reduced burden to the patient of a single imaging session is
particularly relevant to patients with brain tumors, who often have a
reduced functional status.
Figure 1 displays a panel of selected
simultaneous FDG-PET/MR images of a 41-year-old man with a left temporal
lobe primitive neuroectodermal tumor (PNET) treated with near-total
resection, craniospinal and resection-bed radiation therapy, and
adjuvant chemotherapy. Follow-up MRI showed a growing, enhancing mass,
and FDG-PET/MRI was performed to differentiate recurrent tumor from
radiation necrosis. The white arrow denotes an enhancing nodule with
markedly increased FDG uptake, highly suspicious for recurrent PNET.
Subsequent surgical resection demonstrated a mixture of recurrent PNET
and radiation necrosis.
Amyloid PET brain imaging
development of F-18-labeled PET tracers for imaging beta-amyloid
plaques that occur in Alzheimer’s disease (AD) has the potential to
increase the certainty of diagnosis in patients with cognitive
impairment. One of these tracers, F-18 florbetapir, recently received
FDA approval for clinical use, and several other amyloid PET tracers in
late-phase clinical trials may soon become clinically available. If
drugs that slow or reverse the development of AD dementia become
clinically available, amyloid PET imaging may be a key component of
patient selection for treatment and for monitoring response to therapy.
The anatomic, volumetric, and functional data available through MRI can
complement the biochemical information obtained through amyloid PET and
provide a comprehensive, single-session neuroimaging evaluation of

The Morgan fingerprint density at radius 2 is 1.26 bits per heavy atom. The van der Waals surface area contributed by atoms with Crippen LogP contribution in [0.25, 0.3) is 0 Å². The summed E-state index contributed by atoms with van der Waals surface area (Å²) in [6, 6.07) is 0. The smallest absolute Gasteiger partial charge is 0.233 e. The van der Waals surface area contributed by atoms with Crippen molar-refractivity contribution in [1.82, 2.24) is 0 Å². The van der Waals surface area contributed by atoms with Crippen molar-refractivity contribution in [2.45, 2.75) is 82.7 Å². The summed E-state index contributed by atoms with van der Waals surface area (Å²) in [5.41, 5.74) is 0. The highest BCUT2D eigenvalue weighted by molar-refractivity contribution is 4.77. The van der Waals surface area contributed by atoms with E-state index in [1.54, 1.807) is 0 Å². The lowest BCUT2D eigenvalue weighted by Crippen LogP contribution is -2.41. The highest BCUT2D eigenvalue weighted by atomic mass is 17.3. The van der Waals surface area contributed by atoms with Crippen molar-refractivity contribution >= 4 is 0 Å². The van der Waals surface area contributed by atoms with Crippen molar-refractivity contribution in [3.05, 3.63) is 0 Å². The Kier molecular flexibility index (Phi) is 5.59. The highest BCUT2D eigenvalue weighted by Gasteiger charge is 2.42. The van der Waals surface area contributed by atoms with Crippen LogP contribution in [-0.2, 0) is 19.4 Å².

patients with cognitive impairment.
Figure 2 displays selected
negative and positive F-18 florbetapir-PET/MR images from subjects
enrolled in a research study. MRI provides excellent anatomic
correlation for the localization of F-18 florbetapir accumulation in the
white and gray matter and can also provide volumetric data for the
detection of atrophy in regions like the hippocampus, which is often
affected by AD. Clinical interpretation of F-18 florbetapir-PET relies
primarily upon assessment of gray-white differentiation, with negative
studies showing higher activity in the white matter than in the cerebral
cortex (Figure 2) and positive studies showing loss of gray-white
contrast due to the tracer binding to beta-amyloid plaques in the
cerebral cortex (Figure 2).
Head and neck oncology
head and neck PET/MRI performs well compared with PET/CT in our initial
experience. In the head and neck, PET/MRI combines the metabolic
information from FDG-PET with high spatial resolution, anatomic
localization, and soft-tissue contrast from MRI. MRI demonstrates better
soft-tissue contrast than CT, permitting detection of perineural
spread. Software fusion of PET and MRI data is challenging in the neck,
and the simultaneous acquisition of the MRI and PET data provides
Figure 3 illustrates images of a
58-year-old man with a recent diagnosis of squamous cell carcinoma of
the right buccal space and metastatic involvement of right submandibular
lymph nodes. Contrast-enhanced MRI shows excellent anatomic detail, and
diffusion-weighted images demonstrate high contrast between the lymph
nodes and adjacent fat in the submandibular space, which correlate to
the areas of increased FDG uptake.
Multiple myeloma and bone imaging